Robert Hickey told reporters afterward, “I [performed] a remote, non-cooperative penetration.” Without his touching the aircraft and with no one aboard it, Hickey managed to remotely “establish a presence on the aircraft’s systems,” he said. Hickey noted the incursion did not encompass ADS-B, per se, but illustrated gateways available to adversaries.

Some ADS-B hackers likewise claim success acquiring position and other data with $100 handheld “point-and-capture” devices aimed at aircraft overhead.

Reactions from Defense and the FAA to the GAO and DHS hacks vary. The Pentagon, mindful of information security protocols, has not commented on the latest GAO findings. Defense officials declined to address numbers of fixed- and rotary-wing military airframes fitted with ADS-B, or countermeasures recommended as adjuncts for it.

The Air Force, designated lead in FAA-Defense efforts to facilitate ADS-B implementation under the NextGen initiative, did not respond to questions on ADS-B security challenges identified by GAO’s study. Summing up the Pentagon’s position, an Army public affairs officer referred to the report’s appendix. Similar to the FAA’s official response, the perfunctory letter notes the Defense Department was doing its best to ensure mandate compliance, simplify FAA-Defense cooperation on the NextGen modernization plan and improve cyber risk-remediation strategies.

The FAA’s website, meanwhile, acknowledges that while ADS-B data can be received by “any aircraft, vehicle or ground station equipped to receive ADS-B,” no specific encryption is specified.

An FAA communications official, when asked why this standard tool was not recommended or required for military or other mandated aviation sectors, said the agency doesn’t view risks to ADS-B as more serious than the electronic spoofing or intentional jamming risk “associated with … radar systems employed to separate aircraft today.” Besides, the U.S. air traffic system relies upon “redundancies and independent backup capabilities” as safeguards, this source added.

Responding specifically to the aircraft hack by DHS, the FAA said in a statement, “We have reviewed the findings of the [DHS] report and determined that they do not represent a threat, regardless of aircraft type, to the safety of aircraft operations.” Moreover, during the past decade, the FAA said it has “developed stringent cybersecurity standards and security protocols.”

As to ADS-B safeguards for the civil rotory-wing sector, Christopher Martino, Helicopter Association International’s VP for operations said those issues remain unresolved. ADS-B signal reception by outsiders is a simple matter, he said, “and some fixed-wing and helicopter operators have concerns about reception security. The FAA continues to work this issue.” Martino concluded, “The overarching problem is the issues are very complex.”

Defense contractors are busy installing ADS-B equipage, including security features reflecting corrections to flaws GAO and others have turned up.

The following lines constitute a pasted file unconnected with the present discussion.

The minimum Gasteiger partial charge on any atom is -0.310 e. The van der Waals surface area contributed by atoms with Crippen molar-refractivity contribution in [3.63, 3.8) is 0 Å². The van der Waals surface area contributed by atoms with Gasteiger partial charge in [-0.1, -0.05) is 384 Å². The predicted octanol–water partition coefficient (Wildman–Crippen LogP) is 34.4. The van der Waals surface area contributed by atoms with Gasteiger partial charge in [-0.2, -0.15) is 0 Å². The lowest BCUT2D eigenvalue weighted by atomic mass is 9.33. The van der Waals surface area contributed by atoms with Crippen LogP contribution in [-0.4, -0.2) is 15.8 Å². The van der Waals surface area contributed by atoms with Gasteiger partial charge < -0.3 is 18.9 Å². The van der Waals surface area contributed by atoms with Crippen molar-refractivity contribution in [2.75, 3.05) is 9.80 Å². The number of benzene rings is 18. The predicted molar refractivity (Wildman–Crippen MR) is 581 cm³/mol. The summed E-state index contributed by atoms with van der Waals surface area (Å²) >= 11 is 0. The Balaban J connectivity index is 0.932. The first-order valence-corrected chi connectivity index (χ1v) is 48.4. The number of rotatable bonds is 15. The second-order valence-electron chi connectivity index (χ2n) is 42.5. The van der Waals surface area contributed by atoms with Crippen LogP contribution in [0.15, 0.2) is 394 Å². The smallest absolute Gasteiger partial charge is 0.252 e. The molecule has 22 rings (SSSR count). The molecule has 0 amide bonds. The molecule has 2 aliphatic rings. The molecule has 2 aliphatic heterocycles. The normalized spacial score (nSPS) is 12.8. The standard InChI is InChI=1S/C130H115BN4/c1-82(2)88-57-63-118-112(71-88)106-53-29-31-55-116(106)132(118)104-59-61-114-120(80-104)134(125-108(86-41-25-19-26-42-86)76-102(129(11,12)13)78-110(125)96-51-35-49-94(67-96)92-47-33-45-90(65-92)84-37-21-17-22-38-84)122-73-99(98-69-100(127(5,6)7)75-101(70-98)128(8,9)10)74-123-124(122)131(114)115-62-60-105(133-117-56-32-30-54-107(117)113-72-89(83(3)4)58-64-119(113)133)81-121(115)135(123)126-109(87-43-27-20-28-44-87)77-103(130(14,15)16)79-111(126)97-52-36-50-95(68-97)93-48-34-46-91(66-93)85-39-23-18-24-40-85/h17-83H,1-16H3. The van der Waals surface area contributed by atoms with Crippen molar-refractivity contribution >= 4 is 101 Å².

For the burgeoning helicopter market, several firms are engaged in supplying ADS-B. For example, L3 Vertex under a U.S. Navy contract has been providing ADS-B to about 100 TH-57 Sea Rangers, a military version of the commercial Bell Jet Ranger 206. Though mainly used for training, the Rangers also are employed for photo, chase and utility missions. Like all rotorcraft, they require DO-260B ADS-B-compliant transponders and GPS receivers.

Another player is ACSS, an ADS-B equipment supplier for all aircraft segments. Eric Baumert, VP of sales, said safeguards for military ADS-B systems “must be compliant to the DOD’s DFARS 252.204-7012, i.e., the ‘Safeguarding Covered Defense Information and Cyber Incident Reporting’” protocol. The radio frequency interface and respective avionics equipment interface also must meet all industry regulations and specifications.

The firm ensures its software is scanned for virus and malicious code before releasing it. Products also aren’t connected to any aircraft networks, so they “can’t be accessed by any external influences.” Such processes mitigate threats, he concluded.

Sample Threats

The most often discussed attacks on ADS-B are jamming and “spoofing” — inserting fake aircraft into its messages. There are others.

In a September 2017 commentary on security intelligence, Alan Sizemore, associate partner at IBM Global Security CoC, wrote that exploits could include distributed denial of service (DDoS) and man in the middle (MItM) operations. He offered chilling scenarios should current safeguards fail.

Alan Sizemore

“What if an attacker [executed] a DDoS attack? Could the ground station be overwhelmed with false packets, causing it to go off the air? Worse yet, the default behavior for a packet with a failed CRC (cyclic redundancy check) is to drop it.

“Could a MitM attack simply flood the ground station with malformed packets for each of the aircraft received in the previous broadcast packet? Would this make all the aircraft simply drop off the screen in the cockpit?”

A private pilot, while the FAA does not detail technical solutions, he said, involve “analytic geometry combined with a database of aircraft performance to calculate an aircraft’s previous position and compare it to the recently received packet.”

Regarding cryptographic solutions, they are unlikely to be employed any time soon. Aircraft systems, Sizemore concluded, do not have enough CPU power for encryption due to backward compatibility concerns with the installed base.” RWI